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Some like it hot

How boomers' failing taste buds are shaping the future of American food


ANYONE WHO HAS browsed a supermarket in the last few years can't help but notice the shelves are practically bursting into flames. Spicy Guacamole Pringles. Tyson Hot 'n' Spicy Buffalo Style Chicken Chunks. Mo Hotta Mo Betta Cayenne Garlic Hot Sauce.

Restaurants are no different. McDonald's has its Chipotle BBQ Snack Wrap; Friday's has its Wicked Wings. The spice-driven cooking of India, Thailand, and Sichuan China is responsible for a growing percentage of American takeout dollars every year. It's clear that Americans have developed an addiction to food with sinus-clearing pizzazz.

Why is hot so hot? The conventional explanation is that the nation has an increasingly adventurous palate. Immigration and prosperity have made Americans more sophisticated eaters, pushing wasabi peas into the mainstream, along with chili-Thai lime cashews, cayenne chocolate bars, and other high-octane combinations.

But some food scientists and market researchers think there is a more surprising reason for the broad nationwide shift toward bolder flavors: The baby boomers, that huge, youth-chasing, all-important demographic, are getting old. As they age, they are losing their ability to taste - and turning to spicier, higher-flavor foods to overcome their dulled senses.

Chiefly because of degenerating olfactory nerves, most aging people experience a diminished sense of taste, whether they realize it or not. But unlike previous generations, the nation's 80 million boomers have broad appetites, a full set of teeth, and the spending power to shape the entire food market.

"There's no question that as the baby boomers are aging they're losing their taste buds, and as a result they're drawn not only to more spicy foods, but to more flavorful foods of all kinds," said Phil Lempert, a food market analyst who runs SupermarketGuru.com, which tracks consumer trends in supermarkets and restaurants.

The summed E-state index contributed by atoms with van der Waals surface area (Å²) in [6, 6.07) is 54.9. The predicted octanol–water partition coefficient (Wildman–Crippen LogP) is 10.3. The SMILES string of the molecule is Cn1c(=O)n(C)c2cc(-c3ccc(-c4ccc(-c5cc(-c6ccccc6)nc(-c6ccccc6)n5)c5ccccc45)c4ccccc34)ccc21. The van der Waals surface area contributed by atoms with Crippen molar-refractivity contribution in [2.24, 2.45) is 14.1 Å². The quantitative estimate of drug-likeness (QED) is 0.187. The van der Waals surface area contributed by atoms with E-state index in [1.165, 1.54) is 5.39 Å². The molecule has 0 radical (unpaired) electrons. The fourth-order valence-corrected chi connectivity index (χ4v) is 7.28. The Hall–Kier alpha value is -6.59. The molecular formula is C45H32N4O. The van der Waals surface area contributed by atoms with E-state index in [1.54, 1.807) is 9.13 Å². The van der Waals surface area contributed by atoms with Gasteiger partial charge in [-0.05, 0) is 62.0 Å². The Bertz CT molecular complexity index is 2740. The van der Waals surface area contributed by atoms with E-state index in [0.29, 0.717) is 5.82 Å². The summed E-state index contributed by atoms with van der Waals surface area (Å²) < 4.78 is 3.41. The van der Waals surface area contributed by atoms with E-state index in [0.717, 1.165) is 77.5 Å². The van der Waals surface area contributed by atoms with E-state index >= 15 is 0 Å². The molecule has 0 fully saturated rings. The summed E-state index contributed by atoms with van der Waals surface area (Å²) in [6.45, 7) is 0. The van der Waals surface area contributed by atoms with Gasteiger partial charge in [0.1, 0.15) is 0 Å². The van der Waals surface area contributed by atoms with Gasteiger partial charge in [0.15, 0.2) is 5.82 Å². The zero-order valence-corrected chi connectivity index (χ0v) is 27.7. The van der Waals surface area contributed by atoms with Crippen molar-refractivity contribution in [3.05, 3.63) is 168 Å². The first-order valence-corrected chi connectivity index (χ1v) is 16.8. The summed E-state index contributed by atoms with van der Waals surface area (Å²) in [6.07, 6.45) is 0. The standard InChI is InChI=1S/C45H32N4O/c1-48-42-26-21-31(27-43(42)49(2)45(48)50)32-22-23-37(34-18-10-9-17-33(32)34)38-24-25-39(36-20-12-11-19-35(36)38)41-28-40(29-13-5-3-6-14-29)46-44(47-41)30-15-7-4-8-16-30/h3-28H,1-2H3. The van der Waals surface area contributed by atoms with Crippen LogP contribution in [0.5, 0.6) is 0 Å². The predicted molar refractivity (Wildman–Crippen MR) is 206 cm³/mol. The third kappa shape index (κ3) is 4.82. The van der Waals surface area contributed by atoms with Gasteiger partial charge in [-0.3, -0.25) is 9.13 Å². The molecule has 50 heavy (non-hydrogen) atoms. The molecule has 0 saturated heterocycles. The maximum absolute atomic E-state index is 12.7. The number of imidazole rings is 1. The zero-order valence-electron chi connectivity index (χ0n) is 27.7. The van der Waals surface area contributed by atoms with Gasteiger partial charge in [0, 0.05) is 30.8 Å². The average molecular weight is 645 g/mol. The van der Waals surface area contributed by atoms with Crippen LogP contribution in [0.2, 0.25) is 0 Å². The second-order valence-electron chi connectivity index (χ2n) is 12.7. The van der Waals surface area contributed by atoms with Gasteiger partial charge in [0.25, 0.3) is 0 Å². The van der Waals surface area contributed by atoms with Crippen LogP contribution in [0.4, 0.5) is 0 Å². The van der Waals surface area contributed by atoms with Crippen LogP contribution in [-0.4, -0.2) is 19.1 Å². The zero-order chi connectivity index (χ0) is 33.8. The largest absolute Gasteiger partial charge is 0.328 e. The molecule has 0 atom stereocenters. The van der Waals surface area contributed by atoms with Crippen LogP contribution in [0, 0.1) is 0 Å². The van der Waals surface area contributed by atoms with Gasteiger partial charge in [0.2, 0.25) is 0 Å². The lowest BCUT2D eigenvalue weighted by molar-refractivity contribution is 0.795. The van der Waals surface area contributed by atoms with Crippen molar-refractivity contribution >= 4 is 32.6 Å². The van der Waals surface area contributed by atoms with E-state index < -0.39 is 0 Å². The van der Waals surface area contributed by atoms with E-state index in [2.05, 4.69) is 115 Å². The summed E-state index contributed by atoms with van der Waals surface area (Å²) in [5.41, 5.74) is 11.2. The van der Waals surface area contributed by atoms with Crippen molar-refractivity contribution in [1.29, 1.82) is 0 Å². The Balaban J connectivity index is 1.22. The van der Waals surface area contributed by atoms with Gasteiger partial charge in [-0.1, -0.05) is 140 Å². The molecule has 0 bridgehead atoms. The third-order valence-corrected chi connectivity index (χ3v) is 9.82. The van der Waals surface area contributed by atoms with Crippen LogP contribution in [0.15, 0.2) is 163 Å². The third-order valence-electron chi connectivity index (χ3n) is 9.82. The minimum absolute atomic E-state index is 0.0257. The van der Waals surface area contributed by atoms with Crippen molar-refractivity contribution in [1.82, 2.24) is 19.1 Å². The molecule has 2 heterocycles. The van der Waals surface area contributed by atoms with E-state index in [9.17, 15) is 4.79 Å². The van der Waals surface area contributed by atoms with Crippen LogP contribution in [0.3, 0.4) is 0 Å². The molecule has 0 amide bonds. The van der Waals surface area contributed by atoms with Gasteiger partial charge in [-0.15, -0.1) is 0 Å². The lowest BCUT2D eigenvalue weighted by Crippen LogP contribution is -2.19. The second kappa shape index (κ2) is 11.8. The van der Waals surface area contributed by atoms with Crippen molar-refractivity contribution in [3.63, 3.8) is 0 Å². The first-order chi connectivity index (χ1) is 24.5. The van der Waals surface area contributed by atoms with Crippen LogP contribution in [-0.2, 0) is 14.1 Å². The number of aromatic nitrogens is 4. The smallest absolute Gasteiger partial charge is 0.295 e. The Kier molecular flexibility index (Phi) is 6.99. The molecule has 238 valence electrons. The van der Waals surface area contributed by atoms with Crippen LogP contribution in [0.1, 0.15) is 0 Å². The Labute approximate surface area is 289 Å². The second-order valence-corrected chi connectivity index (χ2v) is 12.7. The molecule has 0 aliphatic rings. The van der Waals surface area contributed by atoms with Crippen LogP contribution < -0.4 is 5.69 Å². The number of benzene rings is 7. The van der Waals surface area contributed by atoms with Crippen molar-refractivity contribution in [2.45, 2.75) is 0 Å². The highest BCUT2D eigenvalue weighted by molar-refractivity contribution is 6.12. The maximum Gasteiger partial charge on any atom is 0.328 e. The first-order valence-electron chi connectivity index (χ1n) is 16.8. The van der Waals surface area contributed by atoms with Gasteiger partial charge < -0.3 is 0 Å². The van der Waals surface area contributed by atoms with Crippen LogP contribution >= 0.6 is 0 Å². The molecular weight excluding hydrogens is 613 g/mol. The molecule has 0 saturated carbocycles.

"So we're seeing sweet things be even more intense in their sweetness. And look at sales of salsa," he said. "First the big seller was mild, then medium, and now hot, and that really correlates with the population boom."

Older adults have the highest preferences for boldly flavored cheeses, such as blue, feta, and Gorgonzola, according to Sloan Trends Inc. in Escondido, Calif., which tracks behavioral and consumer habits in food and nutrition. Eighty percent of the 2 million annual visitors to Fiery-Foods.com, a website for aficionados of chili peppers and barbecue sauce, are men 45 and older, according to Dave DeWitt, who runs the site and also publishes Fiery Foods and BBQ magazine.

Increased spiciness is just one of many ways the wealthiest, most influential demographic group in US history is changing how we eat. Market research shows boomers have helped drive consumer demand for organic foods, grab-and-go foods, nutritionally enhanced products, and fresh local produce.

As boomers continue to age, they will almost certainly keep reshaping the American foodscape, ushering in the same kinds of changes they have brought to sectors of the economy as disparate as music and mutual funds. And as restaurants and food manufacturers come to terms with the surprising new preferences of older palates, their influence will affect what we see in stores and on menus for years to come.

So far, few marketers or researchers have studied the link between boomers and spicy food. The industry is just now starting to draw the connection, food scientists say. Research in this area has been slow in part because the science of smell and taste is complicated and still emerging.

What's known is that at a certain age - after about 40 for most people - the number of nerve receptors in the nose and tongue that respond to smell and taste dim and decrease. As that happens, complex flavors become duller. Sweet and sour tastes decline sharply; salty and acidic tastes remain brighter for longer.

The tastes that penetrate the fog most clearly come from another group of flavors called sensory irritants. These hit the body not through taste or smell, but through the chemosensory system, which conveys sensations like touch, temperature, pain, and pressure.

A list of foods in the sensory irritant category reads like a roster of modern flavorings: habanero, jalapeno, black pepper, horseradish, ginger, cinnamon. All of them - generally lumped together as "spicy" or "high-flavor" - help kick up the overall sensory experience of eating.